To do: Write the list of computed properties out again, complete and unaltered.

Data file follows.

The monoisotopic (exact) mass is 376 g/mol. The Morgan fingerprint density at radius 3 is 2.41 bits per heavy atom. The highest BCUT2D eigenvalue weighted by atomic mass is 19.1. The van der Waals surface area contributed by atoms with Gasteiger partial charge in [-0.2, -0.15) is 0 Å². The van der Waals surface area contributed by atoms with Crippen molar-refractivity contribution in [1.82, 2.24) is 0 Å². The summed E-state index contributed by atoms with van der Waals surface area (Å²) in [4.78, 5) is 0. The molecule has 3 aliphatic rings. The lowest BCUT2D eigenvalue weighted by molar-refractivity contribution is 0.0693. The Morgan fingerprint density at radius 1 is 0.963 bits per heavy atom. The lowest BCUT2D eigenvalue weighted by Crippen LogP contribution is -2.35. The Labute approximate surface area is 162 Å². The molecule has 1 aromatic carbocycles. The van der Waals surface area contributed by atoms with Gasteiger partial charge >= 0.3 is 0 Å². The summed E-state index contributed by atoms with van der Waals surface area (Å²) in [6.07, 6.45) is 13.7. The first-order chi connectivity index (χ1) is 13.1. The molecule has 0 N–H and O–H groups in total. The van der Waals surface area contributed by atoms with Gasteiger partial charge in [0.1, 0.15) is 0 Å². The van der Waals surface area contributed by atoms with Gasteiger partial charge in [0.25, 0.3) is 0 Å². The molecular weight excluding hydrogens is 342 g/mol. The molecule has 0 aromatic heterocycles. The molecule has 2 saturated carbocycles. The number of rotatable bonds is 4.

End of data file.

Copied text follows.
The monoisotopic (exact) mass is 376 g/mol. The Morgan fingerprint density at radius 3 is 2.41 bits per heavy atom. The highest BCUT2D eigenvalue weighted by atomic mass is 19.1. The van der Waals surface area contributed by atoms with Gasteiger partial charge in [-0.2, -0.15) is 0 Å². The van der Waals surface area contributed by atoms with Crippen molar-refractivity contribution in [1.82, 2.24) is 0 Å². The summed E-state index contributed by atoms with van der Waals surface area (Å²) in [4.78, 5) is 0. The molecule has 3 aliphatic rings. The lowest BCUT2D eigenvalue weighted by molar-refractivity contribution is 0.0693. The Morgan fingerprint density at radius 1 is 0.963 bits per heavy atom. The lowest BCUT2D eigenvalue weighted by Crippen LogP contribution is -2.35. The Labute approximate surface area is 162 Å². The molecule has 1 aromatic carbocycles. The van der Waals surface area contributed by atoms with Gasteiger partial charge >= 0.3 is 0 Å². The summed E-state index contributed by atoms with van der Waals surface area (Å²) in [6.07, 6.45) is 13.7. The first-order chi connectivity index (χ1) is 13.1. The molecule has 0 N–H and O–H groups in total. The van der Waals surface area contributed by atoms with Gasteiger partial charge in [0.1, 0.15) is 0 Å². The van der Waals surface area contributed by atoms with Gasteiger partial charge in [0.25, 0.3) is 0 Å². The molecular weight excluding hydrogens is 342 g/mol. The molecule has 0 aromatic heterocycles. The molecule has 2 saturated carbocycles. The number of rotatable bonds is 4.